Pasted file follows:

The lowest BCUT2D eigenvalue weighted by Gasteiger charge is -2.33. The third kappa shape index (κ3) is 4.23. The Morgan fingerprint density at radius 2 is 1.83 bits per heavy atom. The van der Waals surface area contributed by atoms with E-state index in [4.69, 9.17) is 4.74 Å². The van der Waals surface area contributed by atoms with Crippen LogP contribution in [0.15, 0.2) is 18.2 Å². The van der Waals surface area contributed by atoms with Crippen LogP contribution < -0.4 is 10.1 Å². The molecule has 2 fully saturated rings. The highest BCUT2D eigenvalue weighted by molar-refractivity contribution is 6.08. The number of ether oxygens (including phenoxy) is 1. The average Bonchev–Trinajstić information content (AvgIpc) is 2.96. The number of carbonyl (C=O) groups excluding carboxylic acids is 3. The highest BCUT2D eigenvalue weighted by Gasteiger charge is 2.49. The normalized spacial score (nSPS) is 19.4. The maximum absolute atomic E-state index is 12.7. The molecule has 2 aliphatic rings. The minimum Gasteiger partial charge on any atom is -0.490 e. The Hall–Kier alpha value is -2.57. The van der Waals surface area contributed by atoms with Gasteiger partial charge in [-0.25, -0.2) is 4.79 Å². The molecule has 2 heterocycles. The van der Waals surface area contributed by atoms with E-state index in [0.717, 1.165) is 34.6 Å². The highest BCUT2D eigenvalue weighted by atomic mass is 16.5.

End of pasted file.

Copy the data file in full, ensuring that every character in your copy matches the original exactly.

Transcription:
The lowest BCUT2D eigenvalue weighted by Gasteiger charge is -2.33. The third kappa shape index (κ3) is 4.23. The Morgan fingerprint density at radius 2 is 1.83 bits per heavy atom. The van der Waals surface area contributed by atoms with E-state index in [4.69, 9.17) is 4.74 Å². The van der Waals surface area contributed by atoms with Crippen LogP contribution in [0.15, 0.2) is 18.2 Å². The van der Waals surface area contributed by atoms with Crippen LogP contribution < -0.4 is 10.1 Å². The molecule has 2 fully saturated rings. The highest BCUT2D eigenvalue weighted by molar-refractivity contribution is 6.08. The number of ether oxygens (including phenoxy) is 1. The average Bonchev–Trinajstić information content (AvgIpc) is 2.96. The number of carbonyl (C=O) groups excluding carboxylic acids is 3. The highest BCUT2D eigenvalue weighted by Gasteiger charge is 2.49. The normalized spacial score (nSPS) is 19.4. The maximum absolute atomic E-state index is 12.7. The molecule has 2 aliphatic rings. The minimum Gasteiger partial charge on any atom is -0.490 e. The Hall–Kier alpha value is -2.57. The van der Waals surface area contributed by atoms with Gasteiger partial charge in [-0.25, -0.2) is 4.79 Å². The molecule has 2 heterocycles. The van der Waals surface area contributed by atoms with E-state index in [0.717, 1.165) is 34.6 Å². The highest BCUT2D eigenvalue weighted by atomic mass is 16.5.